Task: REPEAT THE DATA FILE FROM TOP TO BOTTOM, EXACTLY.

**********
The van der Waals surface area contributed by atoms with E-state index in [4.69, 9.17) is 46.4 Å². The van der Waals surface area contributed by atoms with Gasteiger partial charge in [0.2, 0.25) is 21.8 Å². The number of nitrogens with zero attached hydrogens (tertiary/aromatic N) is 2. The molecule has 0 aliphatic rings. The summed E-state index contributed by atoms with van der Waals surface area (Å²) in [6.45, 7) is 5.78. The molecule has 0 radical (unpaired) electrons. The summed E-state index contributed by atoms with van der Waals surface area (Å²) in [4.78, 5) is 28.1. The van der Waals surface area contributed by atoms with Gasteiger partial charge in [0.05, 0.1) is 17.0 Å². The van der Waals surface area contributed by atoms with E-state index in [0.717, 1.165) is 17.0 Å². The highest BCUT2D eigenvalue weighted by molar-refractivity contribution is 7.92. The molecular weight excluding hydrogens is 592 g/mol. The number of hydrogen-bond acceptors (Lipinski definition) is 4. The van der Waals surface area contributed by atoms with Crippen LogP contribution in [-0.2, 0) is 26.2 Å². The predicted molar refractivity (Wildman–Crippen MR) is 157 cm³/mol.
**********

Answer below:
The van der Waals surface area contributed by atoms with E-state index in [4.69, 9.17) is 46.4 Å². The van der Waals surface area contributed by atoms with Gasteiger partial charge in [0.2, 0.25) is 21.8 Å². The number of nitrogens with zero attached hydrogens (tertiary/aromatic N) is 2. The molecule has 0 aliphatic rings. The summed E-state index contributed by atoms with van der Waals surface area (Å²) in [6.45, 7) is 5.78. The molecule has 0 radical (unpaired) electrons. The summed E-state index contributed by atoms with van der Waals surface area (Å²) in [4.78, 5) is 28.1. The van der Waals surface area contributed by atoms with Gasteiger partial charge in [0.05, 0.1) is 17.0 Å². The van der Waals surface area contributed by atoms with E-state index in [0.717, 1.165) is 17.0 Å². The highest BCUT2D eigenvalue weighted by molar-refractivity contribution is 7.92. The molecular weight excluding hydrogens is 592 g/mol. The number of hydrogen-bond acceptors (Lipinski definition) is 4. The van der Waals surface area contributed by atoms with Crippen LogP contribution in [-0.2, 0) is 26.2 Å². The predicted molar refractivity (Wildman–Crippen MR) is 157 cm³/mol.